This book provides important insights into narratives and young children. It is structured to help others learn more about the importance of narrative approaches and early childhood education. The first section of the book explores the concept of narrative across the current research field. The second section explores a range of different narrative methods related to young children.
Readers will discover how narrative methods empower children to be heard and respected by adults. They will also discover the importance of narrative methods in allowing a sharing of understanding, knowledge and trust in contemporary times.
Overall, the book aims to encourage readers to critically reflect on new ways of thinking about contemporary research and young children.

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Edited by Keiichi Ogawa and Mikiko Nishimura

Achieving Universal Primary Education (UPE) has received considerable attention since the early 1950s. The concept of universal education is, however, not well defined and is used to mean many different things to different people. This book contains a five-year research work conducted by a group of African and Japanese researchers who have developed an equal partnership and network to review the expansion of primary education, some policies prompting the free primary education intervention, and the challenges of implementation based on the case study of two districts in four countries, namely, Ghana, Kenya, Malawi, and Uganda. The first part discusses issues related to administrative, financial, and perceptive issues related to UPE policies in each country case, followed by the second part that focuses on quality of education and UPE policies. The book contains various lessons learnt and implications for future education policies in developing countries.

Educational Internationalisation

Academic Voices and Public Policy

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Edited by Jennifer Olson, Heidi Biseth and Guillermo Ruiz

This book is part of the Sense Publishers series emerging from the 2013 WCCES XV World Congress in Buenos Aires (Series Editors Suzanne Majhanovich and Allan Pitman). The Congress Theme of New Times, New Voices provided the broad frame for the conference and the series of volumes, including this one, which contains research contributions focusing on educational internationalisation. Ever since the early days of international and comparative inquiry in education, the idea that policy and practice might be borrowed or transferred from one location to another has been a continuing theme. Several studies included in this volume focus on the activities of governments, the interactions between supranational organisations and states and the role of private and civil society actors in educational internationalisation.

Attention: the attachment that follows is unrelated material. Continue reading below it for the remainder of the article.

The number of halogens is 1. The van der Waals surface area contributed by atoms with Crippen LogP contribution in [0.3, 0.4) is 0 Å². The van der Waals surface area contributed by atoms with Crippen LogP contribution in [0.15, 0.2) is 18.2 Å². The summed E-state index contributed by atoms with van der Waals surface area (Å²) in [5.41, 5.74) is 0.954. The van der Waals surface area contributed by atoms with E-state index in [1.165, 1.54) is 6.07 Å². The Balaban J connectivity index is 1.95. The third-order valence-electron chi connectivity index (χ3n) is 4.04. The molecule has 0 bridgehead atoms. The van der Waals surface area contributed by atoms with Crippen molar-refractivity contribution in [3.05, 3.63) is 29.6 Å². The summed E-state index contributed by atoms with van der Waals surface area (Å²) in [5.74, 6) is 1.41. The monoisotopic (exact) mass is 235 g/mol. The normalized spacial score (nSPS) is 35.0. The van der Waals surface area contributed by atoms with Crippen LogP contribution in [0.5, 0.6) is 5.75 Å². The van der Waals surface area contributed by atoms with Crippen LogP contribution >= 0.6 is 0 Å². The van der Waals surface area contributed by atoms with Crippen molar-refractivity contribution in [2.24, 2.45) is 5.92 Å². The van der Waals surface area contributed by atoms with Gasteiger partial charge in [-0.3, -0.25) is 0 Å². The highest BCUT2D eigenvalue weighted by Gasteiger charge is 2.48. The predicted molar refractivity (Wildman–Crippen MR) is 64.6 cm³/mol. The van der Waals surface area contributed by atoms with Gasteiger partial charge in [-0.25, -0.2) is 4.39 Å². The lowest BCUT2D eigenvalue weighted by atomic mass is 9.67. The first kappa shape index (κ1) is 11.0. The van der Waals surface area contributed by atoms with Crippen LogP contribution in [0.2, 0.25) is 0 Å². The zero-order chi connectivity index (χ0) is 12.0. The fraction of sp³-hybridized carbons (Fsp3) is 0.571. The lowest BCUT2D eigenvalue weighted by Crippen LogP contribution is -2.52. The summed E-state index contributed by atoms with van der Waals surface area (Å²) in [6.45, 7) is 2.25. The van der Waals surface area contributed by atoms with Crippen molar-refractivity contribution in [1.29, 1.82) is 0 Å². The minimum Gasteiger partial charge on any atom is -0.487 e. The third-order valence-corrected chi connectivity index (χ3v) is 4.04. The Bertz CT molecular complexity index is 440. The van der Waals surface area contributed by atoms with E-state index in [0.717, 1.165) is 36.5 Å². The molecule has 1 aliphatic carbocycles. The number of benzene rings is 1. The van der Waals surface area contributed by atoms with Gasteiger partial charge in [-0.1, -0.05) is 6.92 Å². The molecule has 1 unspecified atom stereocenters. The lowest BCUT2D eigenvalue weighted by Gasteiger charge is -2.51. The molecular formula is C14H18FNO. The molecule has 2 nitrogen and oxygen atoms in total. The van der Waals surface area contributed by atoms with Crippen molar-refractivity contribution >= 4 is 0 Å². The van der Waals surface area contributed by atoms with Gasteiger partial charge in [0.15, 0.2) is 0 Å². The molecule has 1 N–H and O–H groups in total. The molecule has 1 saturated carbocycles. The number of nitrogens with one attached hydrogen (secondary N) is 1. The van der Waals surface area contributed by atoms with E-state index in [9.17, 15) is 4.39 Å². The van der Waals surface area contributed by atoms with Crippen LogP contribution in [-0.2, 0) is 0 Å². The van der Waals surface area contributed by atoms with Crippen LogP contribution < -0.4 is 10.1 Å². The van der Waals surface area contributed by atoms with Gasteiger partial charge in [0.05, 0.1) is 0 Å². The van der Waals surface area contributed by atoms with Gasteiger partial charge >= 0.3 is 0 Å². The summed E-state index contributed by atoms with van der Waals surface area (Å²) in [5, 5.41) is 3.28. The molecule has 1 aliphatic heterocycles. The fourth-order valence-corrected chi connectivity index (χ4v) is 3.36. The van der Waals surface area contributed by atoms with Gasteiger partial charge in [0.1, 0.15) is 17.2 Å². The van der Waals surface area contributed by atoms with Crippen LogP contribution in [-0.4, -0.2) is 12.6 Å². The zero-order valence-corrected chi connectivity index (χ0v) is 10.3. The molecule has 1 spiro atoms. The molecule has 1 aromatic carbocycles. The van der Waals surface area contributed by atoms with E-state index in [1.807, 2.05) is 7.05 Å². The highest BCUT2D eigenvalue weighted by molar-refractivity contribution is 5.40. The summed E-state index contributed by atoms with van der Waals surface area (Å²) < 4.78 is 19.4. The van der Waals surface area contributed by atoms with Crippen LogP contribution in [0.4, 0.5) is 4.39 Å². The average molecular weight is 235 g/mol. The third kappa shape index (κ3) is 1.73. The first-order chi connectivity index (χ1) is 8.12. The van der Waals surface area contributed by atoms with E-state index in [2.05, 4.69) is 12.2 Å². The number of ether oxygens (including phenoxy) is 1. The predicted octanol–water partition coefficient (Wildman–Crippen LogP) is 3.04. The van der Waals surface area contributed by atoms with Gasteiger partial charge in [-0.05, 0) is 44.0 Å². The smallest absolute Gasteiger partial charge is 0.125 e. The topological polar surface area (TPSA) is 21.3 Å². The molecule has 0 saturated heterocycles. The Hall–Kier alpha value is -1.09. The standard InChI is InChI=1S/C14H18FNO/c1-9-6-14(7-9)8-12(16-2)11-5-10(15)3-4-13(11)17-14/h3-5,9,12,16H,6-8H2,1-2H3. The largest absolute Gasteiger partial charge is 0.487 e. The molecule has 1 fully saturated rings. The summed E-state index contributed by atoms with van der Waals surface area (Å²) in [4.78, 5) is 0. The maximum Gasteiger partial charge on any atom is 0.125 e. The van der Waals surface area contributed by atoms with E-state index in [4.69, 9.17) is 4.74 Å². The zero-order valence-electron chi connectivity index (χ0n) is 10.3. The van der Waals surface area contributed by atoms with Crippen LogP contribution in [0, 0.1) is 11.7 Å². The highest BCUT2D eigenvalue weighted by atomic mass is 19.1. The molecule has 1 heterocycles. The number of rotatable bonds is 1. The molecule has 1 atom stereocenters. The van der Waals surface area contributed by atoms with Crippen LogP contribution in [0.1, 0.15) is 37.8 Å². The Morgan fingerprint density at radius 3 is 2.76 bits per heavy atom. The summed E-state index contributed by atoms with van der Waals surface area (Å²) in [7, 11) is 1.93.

The chapters in this volume explore how internationalisation is carried out in various educational levels and through new or expanding policies and practices. Moreover, the chapters represent diverse research perspectives and geographical regions. More specifically, they examine issues pertaining to: (1) changes in the academic profession, (2) responses to the European Bologna Process and European perspectives on internationalisation, (3) political and institutional interventions that shape educational policy agendas, (4) children’s rights and teacher education in Latin America, and (5) the voices of Roma interest groups. Taken together, these chapters explore the relationships between academic voices and those of international organisations, as well as how national policy makers interpret contrasting international discourses, and political and social factors that influence educational internationalisation processes.

Lifelong Action Learning and Research

A Tribute to the Life and Pioneering Work of Ortrun Zuber-Skerritt

Edited by Judith Kearney and Maureen Todhunter

This tribute to Ortrun Zuber-Skerritt is a celebratory Festschrift of her learning/research action-packed life. Colleagues around the world reflect on their own learning, research and professional development, with and through Ortrun, in action learning and action research (ALAR).
Four Parts identify focus areas in Ortrun’s work and interests over the last 40 years. Higher Education is the site for most of Ortrun’s work experience since 1974 when she joined Griffith University in Australia. Organisations is a context where Ortrun has actively explored processes of learning, leadership and development in management education. Communities of Practice characterise Ortrun’s work throughout her career, particularly through participatory action learning and action research (PALAR) in communities. Futures focusses Ortrun’s recent writing advocating for PALAR as a flexible and effective methodology for responding to rapid change.
Here we see why Ortrun is a quintessential international scholar. And an ALAR practitioner/advocate. Her world view, understandings of knowledge and personal qualities naturally orient her along this path of inclusive, purposeful action. This is why Ortrun is a vital energy in shaping the evolution of the ‘Action’ family of scholarship, now including PALAR and LAL (Lifelong Action Learning). No wonder her life and pioneering work are an adventure story—not just of learning and research, but also of passion and action. This tribute opens windows onto that story.